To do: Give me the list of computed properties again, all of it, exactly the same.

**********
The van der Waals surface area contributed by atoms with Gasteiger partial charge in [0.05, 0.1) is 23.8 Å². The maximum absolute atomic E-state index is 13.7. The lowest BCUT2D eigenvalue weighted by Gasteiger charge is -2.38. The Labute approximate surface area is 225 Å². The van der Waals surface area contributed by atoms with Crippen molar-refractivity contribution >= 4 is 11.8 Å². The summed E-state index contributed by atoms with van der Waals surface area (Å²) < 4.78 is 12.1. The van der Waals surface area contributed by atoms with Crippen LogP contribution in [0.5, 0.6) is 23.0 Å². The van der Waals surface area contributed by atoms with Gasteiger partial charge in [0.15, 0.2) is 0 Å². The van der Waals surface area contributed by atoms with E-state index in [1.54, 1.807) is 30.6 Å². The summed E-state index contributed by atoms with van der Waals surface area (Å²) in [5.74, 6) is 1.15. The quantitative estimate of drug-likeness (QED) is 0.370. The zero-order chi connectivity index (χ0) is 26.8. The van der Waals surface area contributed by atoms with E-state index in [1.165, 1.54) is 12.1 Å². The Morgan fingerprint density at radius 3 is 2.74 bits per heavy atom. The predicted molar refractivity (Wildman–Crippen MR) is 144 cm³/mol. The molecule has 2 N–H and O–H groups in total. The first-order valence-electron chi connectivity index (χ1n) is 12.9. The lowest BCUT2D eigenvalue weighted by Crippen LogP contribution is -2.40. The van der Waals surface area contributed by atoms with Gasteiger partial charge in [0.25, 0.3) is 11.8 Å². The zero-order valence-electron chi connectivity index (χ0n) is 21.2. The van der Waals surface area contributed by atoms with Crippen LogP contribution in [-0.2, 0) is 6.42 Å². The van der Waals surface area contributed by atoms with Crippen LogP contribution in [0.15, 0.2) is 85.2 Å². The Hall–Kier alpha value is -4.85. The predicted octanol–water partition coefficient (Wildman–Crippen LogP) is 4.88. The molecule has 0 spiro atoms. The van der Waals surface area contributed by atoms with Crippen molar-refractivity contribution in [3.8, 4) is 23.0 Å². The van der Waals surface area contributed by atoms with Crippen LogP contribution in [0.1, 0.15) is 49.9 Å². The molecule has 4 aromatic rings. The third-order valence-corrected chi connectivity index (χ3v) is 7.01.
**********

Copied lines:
The van der Waals surface area contributed by atoms with Gasteiger partial charge in [0.05, 0.1) is 23.8 Å². The maximum absolute atomic E-state index is 13.7. The lowest BCUT2D eigenvalue weighted by Gasteiger charge is -2.38. The Labute approximate surface area is 225 Å². The van der Waals surface area contributed by atoms with Crippen molar-refractivity contribution >= 4 is 11.8 Å². The summed E-state index contributed by atoms with van der Waals surface area (Å²) < 4.78 is 12.1. The van der Waals surface area contributed by atoms with Crippen LogP contribution in [0.5, 0.6) is 23.0 Å². The van der Waals surface area contributed by atoms with Gasteiger partial charge in [0.15, 0.2) is 0 Å². The van der Waals surface area contributed by atoms with E-state index in [1.54, 1.807) is 30.6 Å². The summed E-state index contributed by atoms with van der Waals surface area (Å²) in [5.74, 6) is 1.15. The quantitative estimate of drug-likeness (QED) is 0.370. The zero-order chi connectivity index (χ0) is 26.8. The van der Waals surface area contributed by atoms with E-state index in [1.165, 1.54) is 12.1 Å². The Morgan fingerprint density at radius 3 is 2.74 bits per heavy atom. The predicted molar refractivity (Wildman–Crippen MR) is 144 cm³/mol. The molecule has 2 N–H and O–H groups in total. The first-order valence-electron chi connectivity index (χ1n) is 12.9. The lowest BCUT2D eigenvalue weighted by Crippen LogP contribution is -2.40. The van der Waals surface area contributed by atoms with Gasteiger partial charge in [0.25, 0.3) is 11.8 Å². The zero-order valence-electron chi connectivity index (χ0n) is 21.2. The van der Waals surface area contributed by atoms with Crippen LogP contribution in [-0.2, 0) is 6.42 Å². The van der Waals surface area contributed by atoms with Crippen LogP contribution in [0.15, 0.2) is 85.2 Å². The Hall–Kier alpha value is -4.85. The predicted octanol–water partition coefficient (Wildman–Crippen LogP) is 4.88. The molecule has 0 spiro atoms. The van der Waals surface area contributed by atoms with Crippen molar-refractivity contribution in [3.8, 4) is 23.0 Å². The van der Waals surface area contributed by atoms with Crippen LogP contribution in [0.1, 0.15) is 49.9 Å². The molecule has 4 aromatic rings. The third-order valence-corrected chi connectivity index (χ3v) is 7.01.